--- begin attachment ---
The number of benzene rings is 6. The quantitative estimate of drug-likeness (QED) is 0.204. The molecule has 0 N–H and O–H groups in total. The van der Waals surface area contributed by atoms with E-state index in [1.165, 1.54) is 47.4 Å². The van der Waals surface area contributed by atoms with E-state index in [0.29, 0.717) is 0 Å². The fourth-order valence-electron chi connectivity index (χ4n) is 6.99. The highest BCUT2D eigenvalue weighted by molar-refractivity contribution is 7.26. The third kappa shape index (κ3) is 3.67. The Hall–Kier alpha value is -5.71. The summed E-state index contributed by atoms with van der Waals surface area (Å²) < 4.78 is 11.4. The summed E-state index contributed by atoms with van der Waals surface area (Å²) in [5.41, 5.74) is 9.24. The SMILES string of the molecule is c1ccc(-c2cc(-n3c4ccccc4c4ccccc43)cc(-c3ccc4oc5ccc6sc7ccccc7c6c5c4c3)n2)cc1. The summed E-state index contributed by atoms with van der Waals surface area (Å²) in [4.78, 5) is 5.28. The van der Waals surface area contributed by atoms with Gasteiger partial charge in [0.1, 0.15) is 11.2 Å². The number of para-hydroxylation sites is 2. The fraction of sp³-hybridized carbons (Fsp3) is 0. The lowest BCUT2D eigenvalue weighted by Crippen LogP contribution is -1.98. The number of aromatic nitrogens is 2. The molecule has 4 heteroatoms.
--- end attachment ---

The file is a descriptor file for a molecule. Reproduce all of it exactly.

The number of benzene rings is 6. The quantitative estimate of drug-likeness (QED) is 0.204. The molecule has 0 N–H and O–H groups in total. The van der Waals surface area contributed by atoms with E-state index in [1.165, 1.54) is 47.4 Å². The van der Waals surface area contributed by atoms with E-state index in [0.29, 0.717) is 0 Å². The fourth-order valence-electron chi connectivity index (χ4n) is 6.99. The highest BCUT2D eigenvalue weighted by molar-refractivity contribution is 7.26. The third kappa shape index (κ3) is 3.67. The Hall–Kier alpha value is -5.71. The summed E-state index contributed by atoms with van der Waals surface area (Å²) < 4.78 is 11.4. The summed E-state index contributed by atoms with van der Waals surface area (Å²) in [5.41, 5.74) is 9.24. The SMILES string of the molecule is c1ccc(-c2cc(-n3c4ccccc4c4ccccc43)cc(-c3ccc4oc5ccc6sc7ccccc7c6c5c4c3)n2)cc1. The summed E-state index contributed by atoms with van der Waals surface area (Å²) in [4.78, 5) is 5.28. The van der Waals surface area contributed by atoms with Gasteiger partial charge in [0.1, 0.15) is 11.2 Å². The number of para-hydroxylation sites is 2. The fraction of sp³-hybridized carbons (Fsp3) is 0. The lowest BCUT2D eigenvalue weighted by Crippen LogP contribution is -1.98. The number of aromatic nitrogens is 2. The molecule has 4 heteroatoms.